Very local councils are empowering local people, making a difference locally and already building the Big Society according to a series of leading localist Parliamentarians speaking at the recent Conservative Party Conference in Manchester.
The packed audience heard contributions from Nick Hurd MP, Minister for Civil Society, Rory Stewart MP, Chairman of the All Party Parliamentary Group on local democracy, Micah Gold from the Big Society Network, NALC Chairman Councillor Michael Chater as well as Minister for Decentralisation Greg Clark MP talking about the Big Society and the crucial role of local (parish and town) councils.
The event also saw the launch of a new policy pamphlet – What is Big Society? – featuring a series of essay by parliamentarians and other key thinkers on the Big Society who underline the growing importance of the first tier of local government.
Speaking at the fringe event Councillor Michael Chater said: “The Big Society is not a new concept for our local councils. They are made up of around 80,000 locally elected people who have decided to give up some of their time to work together for the common good of the area they live in. They have helped pioneer ‘localism’ and ‘Big Society’, hence we support efforts by the Government to shift power to a more local level through the Localism Bill and aspirations to see more local councils established as set out in the Open Public Services White Paper. Whether the collective efforts of our local councils are labelled as Big Society or whatever, our local councils always have been doing it – and making a real difference to people and communities – and they’ll certainly be doing even more of it in the future.”
Nick Hurd MP said: “I know parish councils are keen to do more and I’ve seen and heard some brilliant examples of your innovation, but I know there are issues about capacity and support. We are keen to address this and look at how we can help, be it with principal authorities who don’t get it and are blocking and getting in the way, or to help you take on new powers and opportunities. Make no mistake, this government is absolutely serious about doing something Governments aren’t good at, and that’s giving up power.”
Rory Stewart MP said: “The very exciting part of what we’ve been engaged in over the last year and a half is realising that so many of the criticisms flung at the Big Society have been misguided. I have been told that the kind of projects we’ve been involved in won’t work because communities don’t want them, communities can’t do them, communities ought not to be allowed to do them. The view is that they should be done by experts. This is wrong because communities prove again and again that there are certain kinds of projects where communities know more, care more and can do more than distant experts. Big Society matters because for some issues the community brings something that distant experts can’t. For us in Cumbria Big Society is about communities represented democratically through their parish councils. If Big Society is about anything, it’s about recognising that communities have that spirit, that will, that ability to do things that other people can’t do. Whether it’s working out how to organise the community pub buy-out, designing the neighbourhood plan, thinking through affordable housing or where to lay fibre optic cable, what communities want is the ability to get on with it, to use their common sense, to be trusted rather than micro managed.”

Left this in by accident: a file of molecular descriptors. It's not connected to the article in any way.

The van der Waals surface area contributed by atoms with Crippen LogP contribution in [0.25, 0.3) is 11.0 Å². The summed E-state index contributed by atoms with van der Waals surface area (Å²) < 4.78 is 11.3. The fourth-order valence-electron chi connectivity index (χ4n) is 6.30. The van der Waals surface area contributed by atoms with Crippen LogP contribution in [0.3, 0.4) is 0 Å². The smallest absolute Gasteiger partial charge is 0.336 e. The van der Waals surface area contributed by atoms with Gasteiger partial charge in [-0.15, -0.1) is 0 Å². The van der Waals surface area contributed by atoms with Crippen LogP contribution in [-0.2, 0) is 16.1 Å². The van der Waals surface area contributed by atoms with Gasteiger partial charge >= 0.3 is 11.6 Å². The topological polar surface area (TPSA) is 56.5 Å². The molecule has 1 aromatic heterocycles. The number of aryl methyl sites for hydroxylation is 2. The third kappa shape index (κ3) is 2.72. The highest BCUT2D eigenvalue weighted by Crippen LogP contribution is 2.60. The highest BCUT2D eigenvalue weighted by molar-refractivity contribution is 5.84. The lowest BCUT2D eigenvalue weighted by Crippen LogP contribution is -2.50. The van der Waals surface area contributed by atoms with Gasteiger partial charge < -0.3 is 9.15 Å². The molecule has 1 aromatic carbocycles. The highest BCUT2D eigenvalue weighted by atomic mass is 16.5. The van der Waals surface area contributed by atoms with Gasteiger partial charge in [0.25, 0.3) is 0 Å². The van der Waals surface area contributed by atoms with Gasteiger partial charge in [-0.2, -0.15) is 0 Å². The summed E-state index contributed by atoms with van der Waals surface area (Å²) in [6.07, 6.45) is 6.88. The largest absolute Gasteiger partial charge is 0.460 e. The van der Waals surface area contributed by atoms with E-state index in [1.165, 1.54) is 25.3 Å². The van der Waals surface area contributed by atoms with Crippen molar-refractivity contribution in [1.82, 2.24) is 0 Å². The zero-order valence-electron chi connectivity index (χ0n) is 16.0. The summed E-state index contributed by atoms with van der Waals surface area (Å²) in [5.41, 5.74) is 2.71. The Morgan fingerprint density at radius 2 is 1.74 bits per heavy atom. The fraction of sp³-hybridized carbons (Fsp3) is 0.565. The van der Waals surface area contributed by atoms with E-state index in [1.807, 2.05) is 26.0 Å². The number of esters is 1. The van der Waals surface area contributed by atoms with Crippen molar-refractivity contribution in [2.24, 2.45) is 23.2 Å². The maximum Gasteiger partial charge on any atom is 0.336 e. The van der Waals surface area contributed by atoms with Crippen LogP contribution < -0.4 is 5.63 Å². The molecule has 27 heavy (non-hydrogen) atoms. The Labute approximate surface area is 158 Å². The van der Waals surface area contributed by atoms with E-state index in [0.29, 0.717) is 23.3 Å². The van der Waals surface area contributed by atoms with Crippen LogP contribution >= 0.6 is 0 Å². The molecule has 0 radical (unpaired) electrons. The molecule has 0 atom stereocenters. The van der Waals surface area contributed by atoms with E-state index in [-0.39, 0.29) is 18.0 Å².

Micah Gold said: “Some of the biggest challenges lie in what principal authorities need to be doing. Notoriously they don’t tend to give up power or trust people. Often they are not trusted by local communities and are part of the cause of apathy. In order to create a Big Society we need to see a step change to involvement, it’s about changing the relationship and instead of seeing the person as a service users, we need to see them as a citizens every time, we need to engage citizens at scale, moving relationships from service users to citizens, engaging the front line and changing the choice architecture for citizens. This is about local people really having genuine influence.”
Local government minister Grant Shapps MP sets out his support for local councils in his essay in the new pamphlet: “Parish councils are living proof that small is beautiful. The practice of neighbours coming together to decide how to administer local services and improve their area remains vital to the future of our democracy. As we look to the future, Government is committed to helping parishes – and other forms of neighbourhood democracy – thrive. I see every prospect of parish councils continuing to grow in importance and prominence in the years to come, matching a long and rich heritage with a bright and busy future.”
James Morris MP writes: “Potentially a large network already exists to boost the Big Society revolution further: parish councils. They have the undoubted potential to make a difference. Now is the time for citizens, councils and communities to step up to the challenge, grasp the nettle and deliver the benefits which the Big Society can bring.”